California To Provide Homes With Free Solar Panels

California is giving homeowners free solar panels with the carbon taxes paid by polluting companies.

In California, companies that need to offset some of their carbon emissions are paying for disadvantaged neighborhoods to get free solar panels installed on the homes.

The state’s cap and trade law forces businesses to pay, per ton, for their carbon emissions. The money gathered with this tax is then used to offset the business’s carbon emissions elsewhere. As the San Francisco Chronicle explains, the initiative, which is “run by Oakland nonprofit Grid Alternatives, the effort will install home solar arrays in disadvantaged neighborhoods, using $14.7 million raised through California’s cap-and-trade system for reining in greenhouse gas emissions.”

California already is the best state in the country if you want to go solar, with plenty of government incentives, paired with innovative companies and progressive residents who help the green technology get a strong foothold on the community. Still, even in California, the majority of solar power users are the upper-middle class and the wealthy, due to its steep upfront costs.

Grid Alternatives hopes to swing that balance around to make it more fair, and with the extra money it has thanks to these California businesses, it will be able to install solar panels on 1,600 homes by the end of next year, for free. In fact, anyone who lives in a “disadvantaged neighborhood”, as designated by the state, qualifies.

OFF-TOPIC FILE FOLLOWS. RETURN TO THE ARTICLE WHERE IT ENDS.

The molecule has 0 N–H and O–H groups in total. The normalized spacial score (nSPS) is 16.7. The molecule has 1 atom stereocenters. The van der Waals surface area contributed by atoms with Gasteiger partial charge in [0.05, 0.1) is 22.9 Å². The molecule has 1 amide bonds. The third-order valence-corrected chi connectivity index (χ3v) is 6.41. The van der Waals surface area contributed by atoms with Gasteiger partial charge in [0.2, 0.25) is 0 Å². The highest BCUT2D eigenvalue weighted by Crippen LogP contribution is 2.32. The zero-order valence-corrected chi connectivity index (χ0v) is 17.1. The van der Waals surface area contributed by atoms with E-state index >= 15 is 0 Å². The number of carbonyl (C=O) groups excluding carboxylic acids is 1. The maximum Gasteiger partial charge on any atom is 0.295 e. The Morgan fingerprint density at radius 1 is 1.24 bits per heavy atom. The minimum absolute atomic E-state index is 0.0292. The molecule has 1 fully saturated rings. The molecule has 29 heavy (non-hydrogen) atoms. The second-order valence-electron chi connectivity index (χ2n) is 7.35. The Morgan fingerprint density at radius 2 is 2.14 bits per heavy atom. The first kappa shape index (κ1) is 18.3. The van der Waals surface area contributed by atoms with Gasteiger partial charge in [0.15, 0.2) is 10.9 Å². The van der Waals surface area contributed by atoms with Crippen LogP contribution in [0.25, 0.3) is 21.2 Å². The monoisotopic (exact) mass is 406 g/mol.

And yes, it is free. Totally free. As the Chronicle says: “Most homeowners are asked to make small contributions for the installation, such as agreeing to feed the crew installing the array, or agreeing to help with the installation themselves. Otherwise, it’s free.” In fact, it’s better than free: the systems will save homeowners between $400 and $1,000 a year in electricity costs.

While the Grid Alternatives program is great, it has a ways to go before it can be called stable. Presently, the system relies on donations from solar companies and volunteer labor. It needs to be made more streamlined, better funded, and permanent before it can be seen as a real threat to climate change.


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Daniel Heppner
Daniel Heppner
My big interests are photography, IT, and electronics. I like to get out the soldering iron and build things for my house that light up. I've traveled around the world taking pictures and consider the viewfinder an extension of my eyeball. I build computers for myself and friends for fun, and have experience with software programming. I have experience programming underwater robots for robotics competitions, as well as wiring up the circuitry for them.

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